The Admiral arrived at Chnsan on the Cdh of July. The Blonde frigate was ordered to Amoy, where a boat sent on shore with a flag of truce was fired upon. The fire was returned with such effect that the fort of the place was derstroycd.

The Admiral and Captain Elliot proceeded to Ning-po ; where they were received with more courtesy, but their overtures for negotiation were repulsed. One account says— "'!'he effret of the destruction of the fort of Amoy seems to have been ex- cellent; for the cumin uoications stithi the Admiral at the mouth of the Ning-po river were extremely courteous, and, for the first time perhaps in the Chinese annals, the Governor of the Chitican province cunducted his correspondence upon terms of equality with the English, culling them the honourable officers

of the great foreign nation. The letter to the Emperor was not formally sent by the Governor; but an open eery of it was shawl to his Excellency, who, it was believed, would immediately despatch an express to the Emperor mention-

ing its purport. The blockade of the Ning•po river lied been established: fifty or sixty junks were tensed kick ; hut no attempt at resistunce was made by this accummodating Governor, although the boats of the squadron, con- foundy employed in enforcing the blockade, were dose in-shore. The Admiral only waited the arris-al of the Blenheim, when be would precced to the mouth of the Peelm, to deliver the ultimatum of the British Government, and the documents of which be is the bearer."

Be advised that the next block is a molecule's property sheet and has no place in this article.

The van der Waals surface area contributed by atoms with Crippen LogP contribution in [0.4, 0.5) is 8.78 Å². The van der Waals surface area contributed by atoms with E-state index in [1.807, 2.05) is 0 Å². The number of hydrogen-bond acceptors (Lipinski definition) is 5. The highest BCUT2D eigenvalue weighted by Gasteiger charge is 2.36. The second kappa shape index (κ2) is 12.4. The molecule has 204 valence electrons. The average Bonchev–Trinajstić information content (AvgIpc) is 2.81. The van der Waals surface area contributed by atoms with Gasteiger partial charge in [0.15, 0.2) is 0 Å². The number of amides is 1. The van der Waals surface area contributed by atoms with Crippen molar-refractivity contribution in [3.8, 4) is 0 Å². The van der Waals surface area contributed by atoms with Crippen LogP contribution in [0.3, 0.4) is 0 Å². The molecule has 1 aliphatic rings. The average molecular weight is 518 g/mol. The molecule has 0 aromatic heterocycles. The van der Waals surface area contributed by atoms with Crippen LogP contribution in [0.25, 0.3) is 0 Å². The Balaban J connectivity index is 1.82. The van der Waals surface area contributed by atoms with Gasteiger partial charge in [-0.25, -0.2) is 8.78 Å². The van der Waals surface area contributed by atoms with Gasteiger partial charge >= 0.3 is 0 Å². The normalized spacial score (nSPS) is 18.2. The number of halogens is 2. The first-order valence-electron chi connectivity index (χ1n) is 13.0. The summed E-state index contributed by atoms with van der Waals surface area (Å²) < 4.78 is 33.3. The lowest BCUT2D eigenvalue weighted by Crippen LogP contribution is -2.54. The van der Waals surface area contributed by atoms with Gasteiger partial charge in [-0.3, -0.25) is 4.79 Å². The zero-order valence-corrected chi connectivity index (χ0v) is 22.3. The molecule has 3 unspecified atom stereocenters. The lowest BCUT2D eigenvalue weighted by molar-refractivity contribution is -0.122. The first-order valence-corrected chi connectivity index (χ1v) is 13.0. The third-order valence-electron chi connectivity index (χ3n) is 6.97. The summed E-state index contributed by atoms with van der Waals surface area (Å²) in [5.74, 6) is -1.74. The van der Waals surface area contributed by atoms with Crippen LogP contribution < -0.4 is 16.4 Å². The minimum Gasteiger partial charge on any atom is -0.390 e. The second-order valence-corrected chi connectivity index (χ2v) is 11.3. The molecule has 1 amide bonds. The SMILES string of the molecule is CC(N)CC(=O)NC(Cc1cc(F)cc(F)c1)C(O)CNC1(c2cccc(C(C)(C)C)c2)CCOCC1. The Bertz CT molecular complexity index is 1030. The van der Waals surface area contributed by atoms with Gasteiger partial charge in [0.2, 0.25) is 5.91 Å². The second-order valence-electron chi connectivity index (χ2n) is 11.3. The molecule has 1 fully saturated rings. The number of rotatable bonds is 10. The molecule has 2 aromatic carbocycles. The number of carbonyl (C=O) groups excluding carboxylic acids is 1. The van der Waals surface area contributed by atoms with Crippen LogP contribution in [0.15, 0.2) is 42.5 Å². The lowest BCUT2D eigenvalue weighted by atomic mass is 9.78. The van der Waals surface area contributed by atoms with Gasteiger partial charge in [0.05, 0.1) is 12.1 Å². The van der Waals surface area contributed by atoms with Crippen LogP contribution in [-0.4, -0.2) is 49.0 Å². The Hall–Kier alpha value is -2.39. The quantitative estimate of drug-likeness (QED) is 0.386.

Several opium-vessels were lying outside the harbour of ChuSan ; but the Admiral would not allow them to enter.

At Macao, the lust vessel of the squadron, the Blenheim, arrived oil the 2211 of July. Three days before there had been a gale, almost a typhoon, in the Macao waters. It does not appear, however, to have been felt at any great distance from that place. A large fleet of war- junks had ventured out, towards the end of July, against the blockading squadron ; but they fled into the shallows on the first attack. Much dissatisfaction prevailed at the very inefficient manner in which the blockade was said to be maintained. It seems that such junks as were taken laden with salt were restored, but the cargo detained. as the article forms one of the Government-monopolies ; while rice and other grain passed free, the Macao passage being left open, and the exports from 'Macao remaining unmolested, apparently with an understanding to that effect. The force was also considered too small. The following extract from the postscript of the Singupore Free Press contains a mys- terious intimation, which is not elsewhere explained- ", Six men-of-war proceeded to the Bogue yestevItly morning (the 3d of

August) early, and by this time have doubtless suet:mi.:it in reducing the bat-

teries and clearing the passage op to Canton. * * 'We have just dis- covered that the men-of.war which went up the river yesterday are in sight, making for Macao. What it means none can say. The Chinese have blocked up the passage with chains and stones.' Ihe six men-of-war alluded to, adds the Singapore Free Press, are the Druid, Nimrod, Larne, Hyacinth, and

Columbine, with the steamer Enterprise."